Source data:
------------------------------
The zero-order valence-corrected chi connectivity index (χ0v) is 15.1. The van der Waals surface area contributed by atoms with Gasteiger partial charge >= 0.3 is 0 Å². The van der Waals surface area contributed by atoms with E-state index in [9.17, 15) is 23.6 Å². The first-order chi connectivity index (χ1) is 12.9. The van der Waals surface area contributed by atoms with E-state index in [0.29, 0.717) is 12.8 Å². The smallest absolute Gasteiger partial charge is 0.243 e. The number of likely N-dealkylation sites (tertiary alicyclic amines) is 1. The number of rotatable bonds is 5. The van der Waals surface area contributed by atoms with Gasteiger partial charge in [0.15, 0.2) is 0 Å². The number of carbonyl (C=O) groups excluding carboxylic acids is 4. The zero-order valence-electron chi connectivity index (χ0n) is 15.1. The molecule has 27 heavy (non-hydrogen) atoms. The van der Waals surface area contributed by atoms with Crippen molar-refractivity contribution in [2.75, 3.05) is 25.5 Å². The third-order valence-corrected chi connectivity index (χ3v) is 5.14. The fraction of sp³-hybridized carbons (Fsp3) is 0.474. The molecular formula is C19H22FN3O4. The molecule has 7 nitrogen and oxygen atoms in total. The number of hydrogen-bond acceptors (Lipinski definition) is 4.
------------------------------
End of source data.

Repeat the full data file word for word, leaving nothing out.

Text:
The zero-order valence-corrected chi connectivity index (χ0v) is 15.1. The van der Waals surface area contributed by atoms with Gasteiger partial charge >= 0.3 is 0 Å². The van der Waals surface area contributed by atoms with E-state index in [9.17, 15) is 23.6 Å². The first-order chi connectivity index (χ1) is 12.9. The van der Waals surface area contributed by atoms with E-state index in [0.29, 0.717) is 12.8 Å². The smallest absolute Gasteiger partial charge is 0.243 e. The number of likely N-dealkylation sites (tertiary alicyclic amines) is 1. The number of rotatable bonds is 5. The van der Waals surface area contributed by atoms with Gasteiger partial charge in [0.15, 0.2) is 0 Å². The number of carbonyl (C=O) groups excluding carboxylic acids is 4. The zero-order valence-electron chi connectivity index (χ0n) is 15.1. The molecule has 27 heavy (non-hydrogen) atoms. The van der Waals surface area contributed by atoms with Crippen molar-refractivity contribution in [2.75, 3.05) is 25.5 Å². The third-order valence-corrected chi connectivity index (χ3v) is 5.14. The fraction of sp³-hybridized carbons (Fsp3) is 0.474. The molecular formula is C19H22FN3O4. The molecule has 7 nitrogen and oxygen atoms in total. The number of hydrogen-bond acceptors (Lipinski definition) is 4.